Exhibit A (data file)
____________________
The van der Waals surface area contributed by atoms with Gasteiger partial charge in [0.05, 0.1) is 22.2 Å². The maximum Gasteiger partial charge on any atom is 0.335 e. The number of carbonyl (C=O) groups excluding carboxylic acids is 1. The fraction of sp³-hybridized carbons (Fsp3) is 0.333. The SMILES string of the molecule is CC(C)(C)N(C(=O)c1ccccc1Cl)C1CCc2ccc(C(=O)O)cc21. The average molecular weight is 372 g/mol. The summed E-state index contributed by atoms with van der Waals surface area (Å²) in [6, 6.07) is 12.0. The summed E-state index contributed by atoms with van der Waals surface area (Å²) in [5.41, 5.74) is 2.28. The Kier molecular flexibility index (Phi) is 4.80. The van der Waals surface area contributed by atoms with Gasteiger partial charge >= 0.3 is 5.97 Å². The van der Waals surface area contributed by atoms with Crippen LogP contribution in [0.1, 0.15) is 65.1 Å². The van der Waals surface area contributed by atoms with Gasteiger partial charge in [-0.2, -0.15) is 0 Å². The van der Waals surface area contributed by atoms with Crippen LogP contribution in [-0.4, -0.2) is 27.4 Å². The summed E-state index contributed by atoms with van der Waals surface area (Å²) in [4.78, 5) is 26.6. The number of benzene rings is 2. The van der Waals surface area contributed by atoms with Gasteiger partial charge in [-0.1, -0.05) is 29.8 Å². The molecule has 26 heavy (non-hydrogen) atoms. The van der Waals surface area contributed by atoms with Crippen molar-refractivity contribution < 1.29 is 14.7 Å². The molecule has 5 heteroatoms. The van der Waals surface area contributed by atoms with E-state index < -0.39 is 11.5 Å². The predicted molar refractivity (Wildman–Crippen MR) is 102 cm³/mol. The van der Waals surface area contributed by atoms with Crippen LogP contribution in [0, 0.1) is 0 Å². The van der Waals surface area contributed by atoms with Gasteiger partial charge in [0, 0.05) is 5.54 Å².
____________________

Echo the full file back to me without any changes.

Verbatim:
The van der Waals surface area contributed by atoms with Gasteiger partial charge in [0.05, 0.1) is 22.2 Å². The maximum Gasteiger partial charge on any atom is 0.335 e. The number of carbonyl (C=O) groups excluding carboxylic acids is 1. The fraction of sp³-hybridized carbons (Fsp3) is 0.333. The SMILES string of the molecule is CC(C)(C)N(C(=O)c1ccccc1Cl)C1CCc2ccc(C(=O)O)cc21. The average molecular weight is 372 g/mol. The summed E-state index contributed by atoms with van der Waals surface area (Å²) in [6, 6.07) is 12.0. The summed E-state index contributed by atoms with van der Waals surface area (Å²) in [5.41, 5.74) is 2.28. The Kier molecular flexibility index (Phi) is 4.80. The van der Waals surface area contributed by atoms with Gasteiger partial charge >= 0.3 is 5.97 Å². The van der Waals surface area contributed by atoms with Crippen LogP contribution in [0.1, 0.15) is 65.1 Å². The van der Waals surface area contributed by atoms with Gasteiger partial charge in [-0.2, -0.15) is 0 Å². The van der Waals surface area contributed by atoms with Crippen LogP contribution in [-0.4, -0.2) is 27.4 Å². The summed E-state index contributed by atoms with van der Waals surface area (Å²) in [4.78, 5) is 26.6. The number of benzene rings is 2. The van der Waals surface area contributed by atoms with Gasteiger partial charge in [-0.1, -0.05) is 29.8 Å². The molecule has 26 heavy (non-hydrogen) atoms. The van der Waals surface area contributed by atoms with Crippen molar-refractivity contribution < 1.29 is 14.7 Å². The molecule has 5 heteroatoms. The van der Waals surface area contributed by atoms with E-state index < -0.39 is 11.5 Å². The predicted molar refractivity (Wildman–Crippen MR) is 102 cm³/mol. The van der Waals surface area contributed by atoms with Crippen LogP contribution in [0, 0.1) is 0 Å². The van der Waals surface area contributed by atoms with Gasteiger partial charge in [0, 0.05) is 5.54 Å².